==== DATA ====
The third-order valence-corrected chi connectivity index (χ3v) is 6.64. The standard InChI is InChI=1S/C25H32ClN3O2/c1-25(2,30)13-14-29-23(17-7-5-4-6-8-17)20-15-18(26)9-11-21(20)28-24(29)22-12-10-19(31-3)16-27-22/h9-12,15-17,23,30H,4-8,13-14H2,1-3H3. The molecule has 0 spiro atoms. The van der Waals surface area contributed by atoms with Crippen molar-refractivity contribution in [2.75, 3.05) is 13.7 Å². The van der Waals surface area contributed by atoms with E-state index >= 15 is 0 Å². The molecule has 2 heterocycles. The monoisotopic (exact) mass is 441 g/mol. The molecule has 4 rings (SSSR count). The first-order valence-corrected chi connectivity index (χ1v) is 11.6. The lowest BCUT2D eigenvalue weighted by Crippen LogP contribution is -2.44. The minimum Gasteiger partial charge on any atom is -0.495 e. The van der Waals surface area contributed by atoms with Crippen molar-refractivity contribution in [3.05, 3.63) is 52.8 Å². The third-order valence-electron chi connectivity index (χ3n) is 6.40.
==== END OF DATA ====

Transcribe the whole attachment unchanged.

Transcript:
The third-order valence-corrected chi connectivity index (χ3v) is 6.64. The standard InChI is InChI=1S/C25H32ClN3O2/c1-25(2,30)13-14-29-23(17-7-5-4-6-8-17)20-15-18(26)9-11-21(20)28-24(29)22-12-10-19(31-3)16-27-22/h9-12,15-17,23,30H,4-8,13-14H2,1-3H3. The molecule has 0 spiro atoms. The van der Waals surface area contributed by atoms with Crippen molar-refractivity contribution in [2.75, 3.05) is 13.7 Å². The van der Waals surface area contributed by atoms with E-state index >= 15 is 0 Å². The molecule has 2 heterocycles. The monoisotopic (exact) mass is 441 g/mol. The molecule has 4 rings (SSSR count). The first-order valence-corrected chi connectivity index (χ1v) is 11.6. The lowest BCUT2D eigenvalue weighted by Crippen LogP contribution is -2.44. The minimum Gasteiger partial charge on any atom is -0.495 e. The van der Waals surface area contributed by atoms with Crippen molar-refractivity contribution in [3.05, 3.63) is 52.8 Å². The third-order valence-electron chi connectivity index (χ3n) is 6.40.